Kelley Blue Book has begun providing dealers and consumers with used-vehicle values on a state-by-state basis.
The guidebook company also added "very good" as a used-vehicle condition category, between "excellent" and "good," to help dealers and consumers agree on trade-in values.
On Oct. 28, Kelley Blue Book began reporting values specific to all 50 states and the District of Columbia. Previously, it reported values by five regions, says Juan Flores, Kelley Blue Book's director of vehicle valuation.
Flores says some vehicle values varied by as little as $100 or $200 from one state to another within Kelley Blue Book's previous regions. That may not sound like much, but the difference adds up for dealers who buy hundreds of used cars and trucks a year and for financial institutions managing portfolios of thousands of vehicles.
Kelley Blue Book also incorporated the more specific information into the retail values it makes available to consumers on kbb.com.
"The automotive industry is moving toward more transparency and more accuracy and we're following suit," Flores says.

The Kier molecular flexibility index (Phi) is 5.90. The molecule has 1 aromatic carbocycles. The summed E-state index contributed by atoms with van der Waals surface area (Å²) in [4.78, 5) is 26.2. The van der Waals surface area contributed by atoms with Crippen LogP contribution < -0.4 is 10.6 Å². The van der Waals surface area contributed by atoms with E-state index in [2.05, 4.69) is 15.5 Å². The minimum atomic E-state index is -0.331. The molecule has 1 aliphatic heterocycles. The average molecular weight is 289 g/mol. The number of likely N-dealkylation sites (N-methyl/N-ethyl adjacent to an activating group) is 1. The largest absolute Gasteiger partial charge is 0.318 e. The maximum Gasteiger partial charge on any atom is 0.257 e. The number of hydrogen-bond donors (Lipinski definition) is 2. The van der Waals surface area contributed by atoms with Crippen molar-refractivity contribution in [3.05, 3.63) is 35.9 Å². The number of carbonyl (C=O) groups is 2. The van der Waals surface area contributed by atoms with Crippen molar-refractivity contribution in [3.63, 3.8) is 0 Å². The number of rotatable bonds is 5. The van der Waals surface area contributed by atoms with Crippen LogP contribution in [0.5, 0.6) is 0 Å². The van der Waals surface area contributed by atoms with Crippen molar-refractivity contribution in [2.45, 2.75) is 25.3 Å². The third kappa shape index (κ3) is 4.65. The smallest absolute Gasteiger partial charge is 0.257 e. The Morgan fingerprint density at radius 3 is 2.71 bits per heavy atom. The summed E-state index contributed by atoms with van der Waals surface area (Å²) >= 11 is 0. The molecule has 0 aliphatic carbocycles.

He says Kelley Blue Book's new valuation method gives the auto industry a more accurate value picture. For example, the values of full-sized trucks generally are higher in Michigan than in states such as Pennsylvania, Maine and Rhode Island. All four states were in the same region. As a result, the premium for full-sized trucks in Michigan was slightly muted by the other states, Flores says.
Kelley Blue Book has added "very good" as a vehicle condition category, because the guidebook company learned from its retail site that many consumers believe their vehicle's condition exceeds "good," even if it isn't "excellent."
Flores says about three percent of all used vehicles in the market are in excellent condition, while about 23 percent of used vehicles are in "very good" condition. "Very good" vehicles, in general, are valued about 1 to 2 percent lower than "excellent" vehicles.
"The introduction of 'very good' gives a more reasonable place for the dealer and the consumer to [meet] on the condition of the vehicle during the trade-in process," Flores says. "It eliminates some of the tension between the consumer and the dealer."